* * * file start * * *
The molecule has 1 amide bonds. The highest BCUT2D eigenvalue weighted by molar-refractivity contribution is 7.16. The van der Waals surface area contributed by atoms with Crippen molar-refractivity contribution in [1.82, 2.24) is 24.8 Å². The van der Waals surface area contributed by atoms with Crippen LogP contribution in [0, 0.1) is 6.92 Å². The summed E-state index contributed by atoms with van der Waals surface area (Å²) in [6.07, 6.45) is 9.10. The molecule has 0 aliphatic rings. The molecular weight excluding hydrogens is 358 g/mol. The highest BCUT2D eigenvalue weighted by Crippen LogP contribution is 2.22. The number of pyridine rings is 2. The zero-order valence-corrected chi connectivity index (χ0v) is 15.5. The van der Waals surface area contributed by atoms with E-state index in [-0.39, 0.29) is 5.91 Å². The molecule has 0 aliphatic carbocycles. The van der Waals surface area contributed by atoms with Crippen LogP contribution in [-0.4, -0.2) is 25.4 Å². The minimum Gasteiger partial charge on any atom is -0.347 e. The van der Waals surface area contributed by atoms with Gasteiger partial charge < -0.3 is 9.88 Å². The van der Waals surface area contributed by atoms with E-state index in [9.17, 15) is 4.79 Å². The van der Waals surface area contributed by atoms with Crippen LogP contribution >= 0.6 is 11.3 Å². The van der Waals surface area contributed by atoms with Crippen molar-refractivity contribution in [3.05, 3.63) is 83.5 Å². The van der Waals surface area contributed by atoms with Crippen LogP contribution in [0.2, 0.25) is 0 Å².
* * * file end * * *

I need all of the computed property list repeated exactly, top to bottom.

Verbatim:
The molecule has 1 amide bonds. The highest BCUT2D eigenvalue weighted by molar-refractivity contribution is 7.16. The van der Waals surface area contributed by atoms with Crippen molar-refractivity contribution in [1.82, 2.24) is 24.8 Å². The van der Waals surface area contributed by atoms with Crippen LogP contribution in [0, 0.1) is 6.92 Å². The summed E-state index contributed by atoms with van der Waals surface area (Å²) in [6.07, 6.45) is 9.10. The molecule has 0 aliphatic rings. The molecular weight excluding hydrogens is 358 g/mol. The highest BCUT2D eigenvalue weighted by Crippen LogP contribution is 2.22. The number of pyridine rings is 2. The zero-order valence-corrected chi connectivity index (χ0v) is 15.5. The van der Waals surface area contributed by atoms with E-state index in [-0.39, 0.29) is 5.91 Å². The molecule has 0 aliphatic carbocycles. The van der Waals surface area contributed by atoms with Crippen LogP contribution in [-0.4, -0.2) is 25.4 Å². The minimum Gasteiger partial charge on any atom is -0.347 e. The van der Waals surface area contributed by atoms with Gasteiger partial charge < -0.3 is 9.88 Å². The van der Waals surface area contributed by atoms with E-state index in [9.17, 15) is 4.79 Å². The van der Waals surface area contributed by atoms with Crippen LogP contribution >= 0.6 is 11.3 Å². The van der Waals surface area contributed by atoms with Crippen molar-refractivity contribution in [3.05, 3.63) is 83.5 Å². The van der Waals surface area contributed by atoms with Crippen LogP contribution in [0.2, 0.25) is 0 Å².